► But those three assumptions may not always be true    Product markets vary widely between nations (customer needs and interests?) In many product and service markets there appears to be a growing interest in multiple product features, quality and service (preference for low price?) Technology permits flexible production, cost of production may not be critical to product cost, and firm’s strategy should not be product-driven

International Strategy

International Strategy

► Pressure for both local adaptation and low costs are rather low ► Different activities in the value chain have different optimal locations ► Susceptible to higher levels of currency and political risks

Global Strategy

► Competitive strategy is centralized controlled largely by corporate office ► Emphasizes economies of scale ► Advantages  Larger production plants    Efficient logistics and distribution networks Supports high levels of investment in R&D Standard level of quality throughout the world

Global Strategy

and

Global Strategy

Global Strategy

► Competitive strategy is centralized and controlled largely by corporate office ► Emphasizes economies of scale ► Disadvantages • Concentration on scale-sensitive resources and activities in one or few locations leads to higher transportation and tariff costs • Activity is isolated from targeted markets • The rest of the firm becomes dependent on that geographically isolated location

Multidomestic Strategy

Multidomestic Strategy

► Emphasis is differentiating products and services to adapt to local markets ► Authority is more decentralized ► Risks include    Increased cost structure Potential problems with local adaptations Finding optimal degree of local adaptation is difficult

Transnational Strategy

Transnational Strategy

► Optimization of tradeoffs associated with efficiency, local adaptation, and learning ► Firm’s assets and capabilities are dispersed according to the most beneficial location for a specific activity ► Avoids the tendency to either   Concentrate activities in a central location Disperse them across many locations to enhance adaptation

Transnational Strategy

Transnational Strategy

► Unique risks and challenges   Choice of an “optimal” location cannot guarantee that the quality and cost of factor inputs will be optimal Knowledge transfer can be a key source of competitive advantage, but it does not take place automatically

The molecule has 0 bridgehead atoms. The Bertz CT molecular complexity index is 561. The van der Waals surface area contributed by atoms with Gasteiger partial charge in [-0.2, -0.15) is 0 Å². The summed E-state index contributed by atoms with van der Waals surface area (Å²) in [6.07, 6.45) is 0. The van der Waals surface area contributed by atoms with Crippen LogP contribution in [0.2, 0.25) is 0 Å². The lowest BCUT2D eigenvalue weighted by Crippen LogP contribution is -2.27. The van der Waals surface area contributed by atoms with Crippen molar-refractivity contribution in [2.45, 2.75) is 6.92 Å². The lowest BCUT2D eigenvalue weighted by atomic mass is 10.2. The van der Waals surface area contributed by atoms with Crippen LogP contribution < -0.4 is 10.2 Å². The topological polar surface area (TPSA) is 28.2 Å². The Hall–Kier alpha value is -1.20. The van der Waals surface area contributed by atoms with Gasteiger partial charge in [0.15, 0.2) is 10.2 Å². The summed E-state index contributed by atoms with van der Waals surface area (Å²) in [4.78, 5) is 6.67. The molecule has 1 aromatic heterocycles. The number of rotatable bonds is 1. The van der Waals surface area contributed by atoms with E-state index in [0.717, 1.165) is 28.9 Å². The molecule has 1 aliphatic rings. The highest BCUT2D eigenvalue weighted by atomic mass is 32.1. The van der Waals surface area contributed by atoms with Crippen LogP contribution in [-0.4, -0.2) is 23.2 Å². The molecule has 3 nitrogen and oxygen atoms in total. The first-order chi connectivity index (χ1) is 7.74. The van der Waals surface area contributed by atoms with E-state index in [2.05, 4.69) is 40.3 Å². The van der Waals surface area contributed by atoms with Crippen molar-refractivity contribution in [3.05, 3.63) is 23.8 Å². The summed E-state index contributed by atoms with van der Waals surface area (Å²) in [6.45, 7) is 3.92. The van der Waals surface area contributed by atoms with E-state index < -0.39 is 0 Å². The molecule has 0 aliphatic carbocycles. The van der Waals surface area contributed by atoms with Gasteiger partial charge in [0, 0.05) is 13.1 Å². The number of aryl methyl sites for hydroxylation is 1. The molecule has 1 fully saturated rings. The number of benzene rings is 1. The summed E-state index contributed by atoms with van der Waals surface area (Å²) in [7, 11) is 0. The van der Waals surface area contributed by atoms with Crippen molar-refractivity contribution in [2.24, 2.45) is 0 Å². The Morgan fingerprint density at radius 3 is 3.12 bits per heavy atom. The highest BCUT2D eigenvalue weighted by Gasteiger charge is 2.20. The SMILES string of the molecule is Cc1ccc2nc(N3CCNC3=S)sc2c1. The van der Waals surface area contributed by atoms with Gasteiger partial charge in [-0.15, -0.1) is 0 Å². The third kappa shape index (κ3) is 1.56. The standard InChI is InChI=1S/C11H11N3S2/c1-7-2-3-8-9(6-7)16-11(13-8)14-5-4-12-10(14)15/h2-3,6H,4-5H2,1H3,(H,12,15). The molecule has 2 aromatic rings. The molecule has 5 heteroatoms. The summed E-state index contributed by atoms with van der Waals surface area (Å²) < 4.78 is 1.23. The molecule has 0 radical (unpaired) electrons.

Strengths and Limitations of Various Strategies

Strategy

International Global

Strengths Limitations

• • • • • • Leverage and diffuse parent’s knowledge and core competencies.

Lower costs because of less need to tailor products and services.

Greater level of worldwide coordination Strong integration across various businesses.

Standardization leads to higher economies of scale which lowers costs.

Helps to create uniform standards of quality throughout the world.

• • • • • Limited ability to adapt to local markets.

Inability to take advantage of new ideas and innovations occurring in local markets.

Limited ability to adapt to local markets.

Concentration of activities may increase dependence on a single facility.

Single locations may lead to higher tariffs and transportation costs.

Exhibit 7.6 Strengths and Limitations of Various Strategies

Strengths and Limitations of Various Strategies

Strategy Strengths Limitations

Multidomestic Transnational • • Ability to adapt products and services to local market conditions.

Ability to detect potential opportunities for attractive niches in a given market, enhancing revenue.

• • • • Ability to attain economies of scale.

Ability to adapt to local markets.

Ability to locate activities in optimal locations.

Ability to increase knowledge flows and learning.

• • • Less ability to realize cost savings through scale economies.

Greater difficulty in transferring knowledge across countries.

May lead to “overadaptation” as conditions change.

• • Unique challenges in determining optimal locations of activities to ensure cost and quality.

Unique managerial challenges in fostering knowledge transfer.

Exhibit 7.6 Strengths and Limitations of Various Strategies

Entry Modes of International Expansion

High

Wholly Owned Subsidiary Joint Venture Strategic Alliance Franchising Licensing Exporting

Low Low Degree of Ownership and Control High Adapted from Exhibit 7.7 Entry Modes for International Expansion

Exporting

► ► ► Relatively inexpensive way to enter foreign market Minimal risk Successful distributors   Carry product lines that complement the multinational’s products Behave as if they are business partners with the multinationals.

 Invest in training, information systems, and advertising and promotion

Licensing and Franchising

► ► ► ► Franchisor receives a royalty or fee Franchisee gets to use trademark, patent, trade secret or other valuable intellectual property Disadvantages  Loss of control over its product   Licensee may become a competitor Threat to brand name and reputation of products Advantages  Limited risk exposure  Expanded revenue base

Strategic Alliances and Joint Ventures

► Partnerships that enable firms to share risks and potential revenues and profits ► Partners  gain exposure to new knowledge and technologies  Develop core competencies that can lead to competitive advantages  Gain information on local markets conditions

Strategic Alliances and Joint Ventures

• • Partnerships that enable firms to share risks and potential revenues and profits Risks • Needs to be clearly defined strategy supported by both partners • Needs to be clear understanding of capabilities and resources that will be central to the partnership • Must be trust between partners

Wholly Owned Subsidiaries

► Business owned by only one multinational company  Acquire an existing company in the home country    Develop a totally new operation (greenfield venture) Most expensive and risky of all global entry strategies Greatest control over all activities